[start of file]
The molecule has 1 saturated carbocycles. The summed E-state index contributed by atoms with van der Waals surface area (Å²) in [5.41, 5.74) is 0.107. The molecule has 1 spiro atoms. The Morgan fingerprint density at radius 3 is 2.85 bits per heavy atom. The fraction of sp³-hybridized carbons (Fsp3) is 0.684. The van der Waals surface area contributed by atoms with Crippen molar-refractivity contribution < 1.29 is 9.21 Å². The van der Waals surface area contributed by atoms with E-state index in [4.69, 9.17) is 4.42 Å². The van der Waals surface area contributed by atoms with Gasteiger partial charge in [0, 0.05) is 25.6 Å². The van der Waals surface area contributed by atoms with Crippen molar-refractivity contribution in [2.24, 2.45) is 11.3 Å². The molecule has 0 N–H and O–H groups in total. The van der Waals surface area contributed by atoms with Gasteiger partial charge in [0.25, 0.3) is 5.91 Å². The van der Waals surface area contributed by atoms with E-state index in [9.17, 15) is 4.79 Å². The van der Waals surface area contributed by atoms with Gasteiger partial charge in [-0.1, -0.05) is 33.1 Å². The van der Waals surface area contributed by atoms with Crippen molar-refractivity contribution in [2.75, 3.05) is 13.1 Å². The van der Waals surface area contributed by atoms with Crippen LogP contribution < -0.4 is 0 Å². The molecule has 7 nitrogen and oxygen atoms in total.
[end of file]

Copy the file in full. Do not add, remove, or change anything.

The molecule has 1 saturated carbocycles. The summed E-state index contributed by atoms with van der Waals surface area (Å²) in [5.41, 5.74) is 0.107. The molecule has 1 spiro atoms. The Morgan fingerprint density at radius 3 is 2.85 bits per heavy atom. The fraction of sp³-hybridized carbons (Fsp3) is 0.684. The van der Waals surface area contributed by atoms with Crippen molar-refractivity contribution < 1.29 is 9.21 Å². The van der Waals surface area contributed by atoms with E-state index in [4.69, 9.17) is 4.42 Å². The van der Waals surface area contributed by atoms with Gasteiger partial charge in [0, 0.05) is 25.6 Å². The van der Waals surface area contributed by atoms with Crippen molar-refractivity contribution in [2.24, 2.45) is 11.3 Å². The molecule has 0 N–H and O–H groups in total. The van der Waals surface area contributed by atoms with Gasteiger partial charge in [0.25, 0.3) is 5.91 Å². The van der Waals surface area contributed by atoms with E-state index in [9.17, 15) is 4.79 Å². The van der Waals surface area contributed by atoms with Gasteiger partial charge in [-0.1, -0.05) is 33.1 Å². The van der Waals surface area contributed by atoms with Crippen molar-refractivity contribution in [2.75, 3.05) is 13.1 Å². The van der Waals surface area contributed by atoms with Crippen LogP contribution < -0.4 is 0 Å². The molecule has 7 nitrogen and oxygen atoms in total.